French is often referred to as the language of love… but, it is also a language full of weird words!
Read on below and discover 25 weird words in French, with example sentences!
Weird Words in French
Here are our picks for the top weird words in French:
1. Ooh La La
One of the weirdest and funniest sounding French words is also one of the most famous; “ooh la la!” The word is used in a number of ways including when excited, surprised, or angry.
Example of the word ooh la la in a proper sentence:
“Ooh la la! You look so scrumptious I could just eat you right up!”
Oula is a weird French word that may well be a shortened version of our number one pick (ooh la la). That said, this version of the word is a replacement for the word “wow” rather than being a universal word like oh la la.
Example of the word oula in a proper sentence:
“Guess what, babe!? I scored tickets to the Madona concert.”
“Oula! Are you even serious right now?”
The third weird word on our list, ouah, is another play on oh la la. This version works as a replacement for an enthusiastic “yeah” or “of course!”
Example of the word ouah in a proper sentence:
“Hey, Tina, I was wondering if you’d accompany me to the homecoming dance next week?”
“Oula! I’d love that. Thanks so much for asking me, Todd!”
This weird French word means packing cartons in English, but in French, its definition is “highly successful.”
Example of the word cartonner in a proper sentence:
“They only hate him because he’s a cartonner, son. Don’t let the politics of the situation fool you. There are two types of people in this world: cartonners, and not cartonners. Don’t you ever forget it.”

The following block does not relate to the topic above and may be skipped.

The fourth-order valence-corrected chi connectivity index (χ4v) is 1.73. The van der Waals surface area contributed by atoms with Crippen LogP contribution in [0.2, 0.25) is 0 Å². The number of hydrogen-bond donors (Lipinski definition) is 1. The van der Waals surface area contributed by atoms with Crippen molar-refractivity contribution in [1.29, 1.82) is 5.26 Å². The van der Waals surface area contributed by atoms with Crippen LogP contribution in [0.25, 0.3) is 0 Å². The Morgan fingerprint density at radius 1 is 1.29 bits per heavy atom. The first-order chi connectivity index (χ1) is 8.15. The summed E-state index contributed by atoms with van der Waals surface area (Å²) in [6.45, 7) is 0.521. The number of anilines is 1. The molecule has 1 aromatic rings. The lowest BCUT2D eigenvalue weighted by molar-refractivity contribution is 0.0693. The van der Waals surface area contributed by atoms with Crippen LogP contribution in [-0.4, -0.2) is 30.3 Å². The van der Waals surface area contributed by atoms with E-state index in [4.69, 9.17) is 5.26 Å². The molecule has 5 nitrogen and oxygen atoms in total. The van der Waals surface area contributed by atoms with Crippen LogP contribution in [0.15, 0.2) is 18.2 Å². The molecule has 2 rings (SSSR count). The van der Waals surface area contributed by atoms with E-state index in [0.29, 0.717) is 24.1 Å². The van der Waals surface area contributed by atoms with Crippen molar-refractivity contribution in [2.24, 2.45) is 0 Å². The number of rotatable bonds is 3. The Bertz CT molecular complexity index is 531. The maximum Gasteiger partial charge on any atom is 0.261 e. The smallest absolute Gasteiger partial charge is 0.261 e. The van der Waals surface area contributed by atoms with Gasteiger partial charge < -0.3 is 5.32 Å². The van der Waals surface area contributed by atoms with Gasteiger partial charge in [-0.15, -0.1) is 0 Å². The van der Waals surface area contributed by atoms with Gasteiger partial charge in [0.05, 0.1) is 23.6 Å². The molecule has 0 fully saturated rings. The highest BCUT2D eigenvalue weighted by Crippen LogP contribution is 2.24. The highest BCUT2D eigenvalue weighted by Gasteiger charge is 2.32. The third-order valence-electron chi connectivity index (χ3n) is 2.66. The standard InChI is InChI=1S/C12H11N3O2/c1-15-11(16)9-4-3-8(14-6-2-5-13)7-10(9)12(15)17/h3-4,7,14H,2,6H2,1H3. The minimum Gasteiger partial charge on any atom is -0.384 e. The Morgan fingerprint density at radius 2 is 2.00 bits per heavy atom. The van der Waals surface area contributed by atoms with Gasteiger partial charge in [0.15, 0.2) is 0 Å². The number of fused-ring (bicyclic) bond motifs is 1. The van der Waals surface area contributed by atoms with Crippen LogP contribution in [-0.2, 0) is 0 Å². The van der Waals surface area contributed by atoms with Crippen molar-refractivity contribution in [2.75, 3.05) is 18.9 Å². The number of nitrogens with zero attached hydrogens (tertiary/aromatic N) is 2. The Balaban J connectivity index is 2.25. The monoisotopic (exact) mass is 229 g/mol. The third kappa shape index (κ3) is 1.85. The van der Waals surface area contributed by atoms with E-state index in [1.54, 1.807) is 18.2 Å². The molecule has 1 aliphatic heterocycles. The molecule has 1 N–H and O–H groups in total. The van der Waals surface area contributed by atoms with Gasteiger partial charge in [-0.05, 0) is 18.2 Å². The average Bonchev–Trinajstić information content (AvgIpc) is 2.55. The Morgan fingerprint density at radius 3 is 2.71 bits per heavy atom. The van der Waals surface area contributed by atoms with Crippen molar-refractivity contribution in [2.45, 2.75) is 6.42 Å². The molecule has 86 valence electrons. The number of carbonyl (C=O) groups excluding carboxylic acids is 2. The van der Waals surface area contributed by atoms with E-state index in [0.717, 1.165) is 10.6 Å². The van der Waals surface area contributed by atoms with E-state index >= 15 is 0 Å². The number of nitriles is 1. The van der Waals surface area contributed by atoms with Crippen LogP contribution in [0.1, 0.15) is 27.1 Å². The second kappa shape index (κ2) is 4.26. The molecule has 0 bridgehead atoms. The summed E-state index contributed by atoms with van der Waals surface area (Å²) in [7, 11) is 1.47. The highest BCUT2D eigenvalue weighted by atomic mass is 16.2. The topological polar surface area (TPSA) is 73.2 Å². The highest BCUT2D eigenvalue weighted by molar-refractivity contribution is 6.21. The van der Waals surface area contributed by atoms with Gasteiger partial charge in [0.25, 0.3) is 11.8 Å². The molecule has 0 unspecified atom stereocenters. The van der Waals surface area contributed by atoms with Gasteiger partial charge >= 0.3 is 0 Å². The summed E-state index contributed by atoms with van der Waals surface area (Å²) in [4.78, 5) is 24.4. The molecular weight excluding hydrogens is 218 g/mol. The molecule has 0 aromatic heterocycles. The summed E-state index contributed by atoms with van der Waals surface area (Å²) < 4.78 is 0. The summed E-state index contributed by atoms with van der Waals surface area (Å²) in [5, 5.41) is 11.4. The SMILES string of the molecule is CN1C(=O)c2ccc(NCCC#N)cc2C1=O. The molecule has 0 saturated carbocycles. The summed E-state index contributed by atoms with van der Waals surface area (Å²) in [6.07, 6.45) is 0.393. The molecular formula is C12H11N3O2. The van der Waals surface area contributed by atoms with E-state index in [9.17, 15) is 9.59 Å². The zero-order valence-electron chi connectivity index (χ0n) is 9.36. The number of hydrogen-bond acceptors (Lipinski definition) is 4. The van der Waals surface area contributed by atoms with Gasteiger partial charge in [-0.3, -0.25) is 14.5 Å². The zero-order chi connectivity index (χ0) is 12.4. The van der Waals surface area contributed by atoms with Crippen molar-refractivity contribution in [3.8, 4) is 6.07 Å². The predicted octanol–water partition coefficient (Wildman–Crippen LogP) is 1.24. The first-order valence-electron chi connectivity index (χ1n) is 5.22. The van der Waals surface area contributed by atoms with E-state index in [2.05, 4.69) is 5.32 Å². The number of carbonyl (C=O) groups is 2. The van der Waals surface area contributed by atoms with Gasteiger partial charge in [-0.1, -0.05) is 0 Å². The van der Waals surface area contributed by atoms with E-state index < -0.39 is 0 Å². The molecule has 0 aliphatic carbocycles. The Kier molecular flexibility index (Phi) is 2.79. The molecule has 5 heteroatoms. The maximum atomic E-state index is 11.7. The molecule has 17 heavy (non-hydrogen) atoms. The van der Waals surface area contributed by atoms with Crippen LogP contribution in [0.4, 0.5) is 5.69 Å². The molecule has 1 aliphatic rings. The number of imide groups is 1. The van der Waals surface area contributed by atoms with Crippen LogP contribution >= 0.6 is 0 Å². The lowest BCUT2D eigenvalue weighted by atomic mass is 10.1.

5. Allez Hop
While allez hop isn’t a real word, it does have real meaning in France. Saying allez hop to someone is the equivalent of saying “there you go.”
Example of the word allez hop in a proper sentence:
Francis plops another pancake onto Juilet’s plate, saying “allez hop” as he does so.
6. Aie, Aie, Aie
The sixth item on our list is another one that won’t show up in dictionaries. Aie, aie, aie is more of a statement of sentiment than an actual word, meaning something like “yikes” or “darn it!”
Example of the word aie, aie, aie in a proper sentence:
“Aie, aie, aie, captain! We nearly missed that Iceberg, but, alas! She’s pierced our starboard hull and we’re taking on water fast. Better sound the alarm and evacuate the passengers!”
Crapoter is a strange French word that means “pretending” in France and “puffing (without inhaling)” in English.
Example of the word crapoter in a proper sentence:
“Don’t share your smoke with Jimmy, that guy is a crapoter. His pipes fit for nothing more than tobacco leaves.”
8. Ben Oui
The weird French term ben oui is another one that you won’t find in a dictionary. Saying ben oui to someone is the say as telling them “duh, yeah.”
Example of the word ben oui in a proper sentence:
“Ben oui. What did you think would happen, wise guy? Yes, there will be consequences for your actions.”
The English definition of the weird-sounding French word hurluberlu is “hurly-burly” (or big strong hairy muscle man) but in France, the word means “eccentric” or “weird”, in reference to a person.
Example of the word hurluberlu in a proper sentence:
“Look here, you’re one hurluberlu bloke and I don’t want anything else to do with you!”
Hein is a weird French word that stands for something like “huh?” or “what did you say?” If Clint Eastwood had been French, it would have likely been in his vocabulary.
Example of the word hein in a proper sentence:
“Hein? Oui oui, punk. S’il vous plaît… make my day!”
The French word Machin in English translates to something like “thing.” In French, the word means “what-cha-ma-call-it”
Example of the word machin in a proper sentence: